TechBeat: Cloud country
18 May 2017 | 0
Cloud computing is everywhere and there have even been suggestions that the term ‘cloud computing’ be retired in favour of just ‘computing’.
However, in becoming ubiquitous, has cloud also become a little fuzzy?
TechBeat, in association with Equinix, asked 123 Irish IT professionals about their organisation’s use of cloud technologies, to see who was using what and how, as well as their views on cost, future usage and providers.
The results that emerge show that not only is Ireland a cloud country, but that it will become ever more so in the next foreseeable future.
In terms of sectoral breakdown of respondents, the largest by far was technology and IT companies at more than a third (36%), followed by financial services (15%), government and public sector (9%) and manufacturing (7%). In the lower single figures transport, education, healthcare and construction also figured.
The survey opened by asking if respondents currently used cloud technologies. The overwhelming response was yes (85%), with just 7% saying no and indicating there were no plans to do so. Some 2% said they did not yet but will within 12 months and 7% said no but are considering it in some way.
“Cloud adoption is increasing all the time to the point where nearly all Irish organisations are deploying cloud in some form or another,” said Maurice Mortell, managing director for Ireland and emerging markets, Equinix. “All medium to large enterprises that we work with are either currently going on a digital transformation journey, or they are about to embark on one. Key to that is the cloud, as it gives businesses the ability and flexibility to scale. Today’s businesses must also be able to roll out new products and services faster than the competition and by utilising cloud technology, they can do that.”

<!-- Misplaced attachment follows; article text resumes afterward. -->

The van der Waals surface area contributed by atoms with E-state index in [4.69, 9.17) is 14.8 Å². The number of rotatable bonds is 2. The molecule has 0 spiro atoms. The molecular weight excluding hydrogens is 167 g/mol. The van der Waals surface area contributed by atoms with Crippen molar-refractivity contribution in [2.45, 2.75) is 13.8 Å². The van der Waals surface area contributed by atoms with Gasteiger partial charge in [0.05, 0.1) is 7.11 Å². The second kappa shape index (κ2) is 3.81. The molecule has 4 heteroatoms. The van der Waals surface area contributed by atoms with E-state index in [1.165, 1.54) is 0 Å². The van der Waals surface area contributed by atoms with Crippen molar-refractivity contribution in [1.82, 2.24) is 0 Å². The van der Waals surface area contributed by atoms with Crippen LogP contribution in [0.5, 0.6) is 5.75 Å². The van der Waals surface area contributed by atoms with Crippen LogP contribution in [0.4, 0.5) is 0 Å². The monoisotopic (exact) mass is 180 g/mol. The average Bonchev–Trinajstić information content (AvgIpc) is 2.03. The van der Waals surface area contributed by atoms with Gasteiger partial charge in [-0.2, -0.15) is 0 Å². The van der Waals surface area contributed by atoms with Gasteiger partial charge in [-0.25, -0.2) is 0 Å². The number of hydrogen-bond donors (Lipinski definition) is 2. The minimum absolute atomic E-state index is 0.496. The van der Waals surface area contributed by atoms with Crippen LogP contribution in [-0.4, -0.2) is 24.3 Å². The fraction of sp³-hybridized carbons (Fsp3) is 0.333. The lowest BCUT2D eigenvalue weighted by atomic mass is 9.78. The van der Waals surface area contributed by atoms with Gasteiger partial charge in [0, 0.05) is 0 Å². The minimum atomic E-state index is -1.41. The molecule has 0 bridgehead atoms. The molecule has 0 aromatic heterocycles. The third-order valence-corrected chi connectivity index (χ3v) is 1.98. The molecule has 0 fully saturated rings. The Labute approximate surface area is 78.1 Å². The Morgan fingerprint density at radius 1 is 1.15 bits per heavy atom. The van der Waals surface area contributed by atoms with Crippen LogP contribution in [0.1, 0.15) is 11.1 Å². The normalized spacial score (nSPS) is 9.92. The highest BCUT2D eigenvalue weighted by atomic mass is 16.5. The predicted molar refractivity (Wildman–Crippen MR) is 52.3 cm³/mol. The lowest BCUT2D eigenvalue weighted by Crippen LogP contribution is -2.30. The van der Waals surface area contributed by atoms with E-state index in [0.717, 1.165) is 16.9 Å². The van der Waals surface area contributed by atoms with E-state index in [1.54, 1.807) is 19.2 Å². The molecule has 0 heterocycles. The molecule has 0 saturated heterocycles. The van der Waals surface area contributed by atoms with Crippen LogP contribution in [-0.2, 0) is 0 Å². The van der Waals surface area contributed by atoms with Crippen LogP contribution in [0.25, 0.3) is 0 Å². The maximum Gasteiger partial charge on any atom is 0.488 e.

Having established broad usage, the survey asked about the type of cloud technologies in use. Almost half (43%) use a hybrid cloud solution, while almost a quarter (23%) use private cloud, compared to slightly less (21%) who use public cloud. Mortell is clear on the reasons for these proportions.
“Using a mixture of public and private cloud provides a cost-effective and essential platform for accessing massive compute and storage resources. It also gives enterprises peace of mind when it comes to the storage of sensitive and mission critical data,” said Mortell.
Despite the level of cloud adoption, irrespective of form, there are still inhibitors. Respondents were asked for their top three and in combined scoring, security still emerges as the chief concern by some margin, followed by loss of control in data governance, and costs. However, also figuring in the concerns were lack of knowledge and skills in house, and a fear of vendor lock-in.
Taken in light of the figures for adoption, there is a surprising consistency in perceived barriers or inhibitors to cloud usage, as these same concerns have remained at the top of this list for some time now.
“Security is always a concern for CIOs and IT managers,” Mortell admitted, “so it’s not surprising that so many respondents cite security risks as the top barrier to cloud adoption, or increased cloud adoption. By using private cloud connections, however, the risk is significantly reduced. Equinix Cloud Exchange bypasses the public internet, so it’s not only a secure solution, but it also offers faster cloud connectivity.
When asked for the top three benefits for cloud, the averaged leader was disaster recovery, followed by flexibility to scale, reduced cost of ownership and operation was tied with speed of deployment, with collaboration and mobility support not far behind. Security was mentioned by some, but at a relatively low score.
Purely on first preferences, speed of deployment was the top benefit.